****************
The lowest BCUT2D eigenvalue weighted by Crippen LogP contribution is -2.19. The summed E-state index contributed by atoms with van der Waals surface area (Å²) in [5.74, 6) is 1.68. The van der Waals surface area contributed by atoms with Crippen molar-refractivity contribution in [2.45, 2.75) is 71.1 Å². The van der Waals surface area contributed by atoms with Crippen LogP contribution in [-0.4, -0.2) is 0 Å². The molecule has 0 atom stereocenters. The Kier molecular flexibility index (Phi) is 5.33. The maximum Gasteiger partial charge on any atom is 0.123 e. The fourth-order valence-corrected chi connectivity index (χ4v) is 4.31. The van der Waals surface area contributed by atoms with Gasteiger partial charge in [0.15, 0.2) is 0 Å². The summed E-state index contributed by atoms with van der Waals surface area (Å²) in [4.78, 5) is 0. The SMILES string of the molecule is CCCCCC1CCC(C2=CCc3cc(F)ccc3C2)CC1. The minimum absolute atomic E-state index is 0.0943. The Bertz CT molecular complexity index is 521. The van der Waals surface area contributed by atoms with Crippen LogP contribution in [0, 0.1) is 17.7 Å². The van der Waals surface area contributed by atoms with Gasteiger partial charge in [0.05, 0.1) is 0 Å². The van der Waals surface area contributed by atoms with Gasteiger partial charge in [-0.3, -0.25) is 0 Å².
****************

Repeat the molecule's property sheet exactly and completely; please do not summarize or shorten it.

The lowest BCUT2D eigenvalue weighted by Crippen LogP contribution is -2.19. The summed E-state index contributed by atoms with van der Waals surface area (Å²) in [5.74, 6) is 1.68. The van der Waals surface area contributed by atoms with Crippen molar-refractivity contribution in [2.45, 2.75) is 71.1 Å². The van der Waals surface area contributed by atoms with Crippen LogP contribution in [-0.4, -0.2) is 0 Å². The molecule has 0 atom stereocenters. The Kier molecular flexibility index (Phi) is 5.33. The maximum Gasteiger partial charge on any atom is 0.123 e. The fourth-order valence-corrected chi connectivity index (χ4v) is 4.31. The van der Waals surface area contributed by atoms with Gasteiger partial charge in [0.15, 0.2) is 0 Å². The summed E-state index contributed by atoms with van der Waals surface area (Å²) in [4.78, 5) is 0. The SMILES string of the molecule is CCCCCC1CCC(C2=CCc3cc(F)ccc3C2)CC1. The minimum absolute atomic E-state index is 0.0943. The Bertz CT molecular complexity index is 521. The van der Waals surface area contributed by atoms with Crippen LogP contribution in [0, 0.1) is 17.7 Å². The van der Waals surface area contributed by atoms with Gasteiger partial charge in [0.05, 0.1) is 0 Å². The van der Waals surface area contributed by atoms with Gasteiger partial charge in [-0.3, -0.25) is 0 Å².